A cry of nations o'er thy sunken halls,
George Gordon Byron
TO conclude--I announce what comes after me;
I announce mightier offspring, orators, days, and then, for the
I drank musty ale at the Illinois Athletic Club with
the millionaire manufacturer of Green River butter
And his face had the shining light of an old-time Quaker,
At her low quaint wheel she sits to spin,
Deftly drawing the long, light rolls
Of carded wool through her finders thin,
By the fireside at the Isles of Shoals.
Under silver wing
San Francisco's towers sprouting
thru thin gas clouds,
Tamalpais black-breasted above Pacific azure
Where the wings of a sunny Dome expand
I saw a Banner in gladsome air-
Starry, like Berenice's Hair-
Society has good intentions Bureaucracy is like a friend
5 years ago - other furies other losses -
Song Of The Coffle Gang
This song is said to be sung by Slaves, as they are chained in gangs,
when parting from friends for the far off South-children taken from
parents, husbands from wives, and brothers from sisters.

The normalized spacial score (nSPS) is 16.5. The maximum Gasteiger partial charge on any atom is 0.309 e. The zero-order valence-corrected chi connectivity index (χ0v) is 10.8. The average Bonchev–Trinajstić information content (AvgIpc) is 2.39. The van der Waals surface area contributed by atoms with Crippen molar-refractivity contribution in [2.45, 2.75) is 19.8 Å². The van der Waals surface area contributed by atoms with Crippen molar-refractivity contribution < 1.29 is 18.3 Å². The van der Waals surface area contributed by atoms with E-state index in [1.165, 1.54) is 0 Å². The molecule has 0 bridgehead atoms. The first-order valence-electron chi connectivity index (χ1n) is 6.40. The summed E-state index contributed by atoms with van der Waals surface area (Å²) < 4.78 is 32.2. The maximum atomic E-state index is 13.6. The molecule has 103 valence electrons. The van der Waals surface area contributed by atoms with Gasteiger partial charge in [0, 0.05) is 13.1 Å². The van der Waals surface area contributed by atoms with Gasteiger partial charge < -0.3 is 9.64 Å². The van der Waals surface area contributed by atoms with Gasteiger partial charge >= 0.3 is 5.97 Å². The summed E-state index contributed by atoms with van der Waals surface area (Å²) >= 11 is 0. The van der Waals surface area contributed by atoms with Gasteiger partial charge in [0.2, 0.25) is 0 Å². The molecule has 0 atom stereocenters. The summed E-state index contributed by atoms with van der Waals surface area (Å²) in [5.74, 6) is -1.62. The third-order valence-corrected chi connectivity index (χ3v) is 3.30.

A Sad State Of Freedom
You waste the attention of your eyes,
the glittering labour of your hands,
and knead the dough enough for dozens of loaves
of which you'll taste not a morsel;
The New Year
Come you with dangers to fright us? or hazards
to try out our souls?
Then may you find us undaunted; determined to
get to our goals.
Edgar Albert Guest
SAID one who led the spears of swarthy Gad,
To Jesseâ??s mighty son: â??My Lord, O King,
I, halting hard by Gibeonâ??s bleak-blown hill
Three nightfalls past, saw dark-eyed Rizpah, clad
To A Kindly Critic
If it's wrong to believe in the land that we love
And to pray for Our Flag to the good God above;
If it's wrong to believe that Our Country is best;
That honor's her standard, and truth is her crest;
Edgar Albert Guest
I MET a Seer,
Passing the hues and objects of the world,
The fields of art and learning, pleasure, sense,
To glean EidÃ³lons.
Glorious daughter of time! Thou of the mild blue eye --
Thou of the virginal forehead --pallid, unfurrowed of tears--
Thou of the strong white hands with fingers dipped in the dye
Of the blood that quickened the fathers of thee, in the ancient years,